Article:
A Fort Carson soldier received a three-year prison sentence May 13 after prosecutors say he waited an hour before calling 911 to seek help for his dying infant son.
Pfc. Ian Smith, 24, stood straight and his wife wept quietly behind him while Col. Timothy Grammel announced the sentence, which included a demotion to the rank of private and a dishonorable discharge.
It was twice as long as the 18-month prison term suggested by Smith's attorneys.
Army prosecutors May13 sought a 15-year sentence, though the terms of his plea deal would have capped that at 10 years.
During a hearing, Smith told the military judge he felt "deep regret and guilt" for the death of his 2-month-old son, Tanner Smith, on June 10, 2011. Smith pleaded guilty last week to involuntary manslaughter.
He waited an hour before calling paramedics while Tanner vomited and gasped for air -- both signs of head trauma -- after Smith claimed to fall down a set of stairs while holding the boy.
Smith called his wife and held off calling 911 until she came home, said Capt. Will Rothstein, a prosecutor. Tanner arrived at the hospital cold and not breathing, said Jonathan Mihok, an emergency room physician at Evans Army Community Hospital.
Smith also pleaded guilty to drug use on several occasions after testing positive for marijuana 13 times in a span of 16 months. He also tested positive for hydrocodone, said Capt. Malcolm Wilderson, another prosecutor.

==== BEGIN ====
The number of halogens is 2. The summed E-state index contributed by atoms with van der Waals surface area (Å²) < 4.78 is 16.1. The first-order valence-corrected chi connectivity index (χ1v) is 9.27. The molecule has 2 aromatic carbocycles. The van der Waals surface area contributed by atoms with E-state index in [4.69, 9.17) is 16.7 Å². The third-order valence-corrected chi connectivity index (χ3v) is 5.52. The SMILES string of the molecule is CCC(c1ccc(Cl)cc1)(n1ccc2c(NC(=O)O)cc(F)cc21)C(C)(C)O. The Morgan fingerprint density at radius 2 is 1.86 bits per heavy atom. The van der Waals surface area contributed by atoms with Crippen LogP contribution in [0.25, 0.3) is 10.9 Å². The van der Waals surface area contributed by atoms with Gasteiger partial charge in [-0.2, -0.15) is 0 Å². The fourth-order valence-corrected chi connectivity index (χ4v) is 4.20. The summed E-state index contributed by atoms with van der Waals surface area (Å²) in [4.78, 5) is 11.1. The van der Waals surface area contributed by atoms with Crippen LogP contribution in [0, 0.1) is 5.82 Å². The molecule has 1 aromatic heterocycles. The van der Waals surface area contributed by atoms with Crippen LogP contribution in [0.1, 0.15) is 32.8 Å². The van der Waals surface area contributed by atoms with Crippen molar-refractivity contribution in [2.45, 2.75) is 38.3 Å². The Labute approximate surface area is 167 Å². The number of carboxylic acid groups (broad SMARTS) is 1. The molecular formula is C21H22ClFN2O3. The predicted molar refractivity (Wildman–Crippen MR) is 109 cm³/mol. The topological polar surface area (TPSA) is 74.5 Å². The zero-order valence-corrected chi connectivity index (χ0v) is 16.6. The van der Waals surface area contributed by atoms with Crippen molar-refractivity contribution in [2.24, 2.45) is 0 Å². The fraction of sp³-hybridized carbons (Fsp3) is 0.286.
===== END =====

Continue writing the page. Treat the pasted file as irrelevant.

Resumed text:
But Smith also pleaded for leniency from the military judge. Four months ago, his wife gave birth to their second child, another son.
"I also feel like God gave me a second chance to be a father," Smith said.
Defense attorneys sought to portray Smith as a new father still haunted by a turbulent childhood -- one that included a trip through the North Carolina foster system because his dad moved out and his mother was arrested for drug use. She died when he was 17.
Prosecutors honed in on lies he told to his wife and doctors shortly after Tanner died, including one statement that a dog jumped on the boy's bouncy chair, causing the infant to fall off, according to a charge sheet.
"He does so (lies) because he cares what others will think of him, not the best way to save his son," Rothstein said. "... Everyone but Pfc. Smith rushed to assist Tanner."
Tanner was one of 10 children killed in 2011 in El Paso County, and he was one of two children killed that year on Fort Carson.
Shortly before Smith took the stand, his wife, Jessica Smith, said she still trusts Ian Smith to raise their newborn son.
"It will be really hard," she said. "But we'll be waiting for him when he gets out"